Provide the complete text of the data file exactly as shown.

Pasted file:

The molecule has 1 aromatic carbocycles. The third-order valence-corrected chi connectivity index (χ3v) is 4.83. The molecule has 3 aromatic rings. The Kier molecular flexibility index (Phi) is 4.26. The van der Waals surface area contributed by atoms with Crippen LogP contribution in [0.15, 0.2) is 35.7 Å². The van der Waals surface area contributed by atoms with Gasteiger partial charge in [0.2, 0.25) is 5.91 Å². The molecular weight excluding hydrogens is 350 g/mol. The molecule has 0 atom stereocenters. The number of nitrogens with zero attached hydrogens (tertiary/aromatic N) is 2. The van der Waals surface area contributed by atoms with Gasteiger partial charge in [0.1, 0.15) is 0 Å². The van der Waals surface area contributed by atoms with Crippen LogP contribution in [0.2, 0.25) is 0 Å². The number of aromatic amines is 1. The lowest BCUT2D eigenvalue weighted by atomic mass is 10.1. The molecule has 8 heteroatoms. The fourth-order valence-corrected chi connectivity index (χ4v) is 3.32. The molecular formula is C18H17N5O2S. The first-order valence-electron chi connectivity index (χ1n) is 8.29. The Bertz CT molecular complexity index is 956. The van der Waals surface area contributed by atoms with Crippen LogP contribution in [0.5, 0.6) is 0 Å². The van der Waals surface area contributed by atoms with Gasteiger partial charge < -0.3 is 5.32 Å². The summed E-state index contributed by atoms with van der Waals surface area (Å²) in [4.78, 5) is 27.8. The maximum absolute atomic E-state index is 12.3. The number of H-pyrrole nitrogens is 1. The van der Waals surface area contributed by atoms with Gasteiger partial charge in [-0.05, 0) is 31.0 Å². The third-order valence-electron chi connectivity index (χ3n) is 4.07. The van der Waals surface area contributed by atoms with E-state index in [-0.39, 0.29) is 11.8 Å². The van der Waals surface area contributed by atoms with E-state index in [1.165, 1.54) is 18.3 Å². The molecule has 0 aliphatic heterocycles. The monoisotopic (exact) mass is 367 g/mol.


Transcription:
The molecule has 1 aromatic carbocycles. The third-order valence-corrected chi connectivity index (χ3v) is 4.83. The molecule has 3 aromatic rings. The Kier molecular flexibility index (Phi) is 4.26. The van der Waals surface area contributed by atoms with Crippen LogP contribution in [0.15, 0.2) is 35.7 Å². The van der Waals surface area contributed by atoms with Gasteiger partial charge in [0.2, 0.25) is 5.91 Å². The molecular weight excluding hydrogens is 350 g/mol. The molecule has 0 atom stereocenters. The number of nitrogens with zero attached hydrogens (tertiary/aromatic N) is 2. The van der Waals surface area contributed by atoms with Gasteiger partial charge in [0.1, 0.15) is 0 Å². The van der Waals surface area contributed by atoms with Crippen LogP contribution in [0.2, 0.25) is 0 Å². The number of aromatic amines is 1. The lowest BCUT2D eigenvalue weighted by atomic mass is 10.1. The molecule has 8 heteroatoms. The fourth-order valence-corrected chi connectivity index (χ4v) is 3.32. The molecular formula is C18H17N5O2S. The first-order valence-electron chi connectivity index (χ1n) is 8.29. The Bertz CT molecular complexity index is 956. The van der Waals surface area contributed by atoms with Crippen LogP contribution in [0.5, 0.6) is 0 Å². The van der Waals surface area contributed by atoms with Gasteiger partial charge < -0.3 is 5.32 Å². The summed E-state index contributed by atoms with van der Waals surface area (Å²) in [4.78, 5) is 27.8. The maximum absolute atomic E-state index is 12.3. The number of H-pyrrole nitrogens is 1. The van der Waals surface area contributed by atoms with Gasteiger partial charge in [-0.05, 0) is 31.0 Å². The third-order valence-electron chi connectivity index (χ3n) is 4.07. The van der Waals surface area contributed by atoms with E-state index in [-0.39, 0.29) is 11.8 Å². The van der Waals surface area contributed by atoms with E-state index in [1.165, 1.54) is 18.3 Å². The molecule has 0 aliphatic heterocycles. The monoisotopic (exact) mass is 367 g/mol.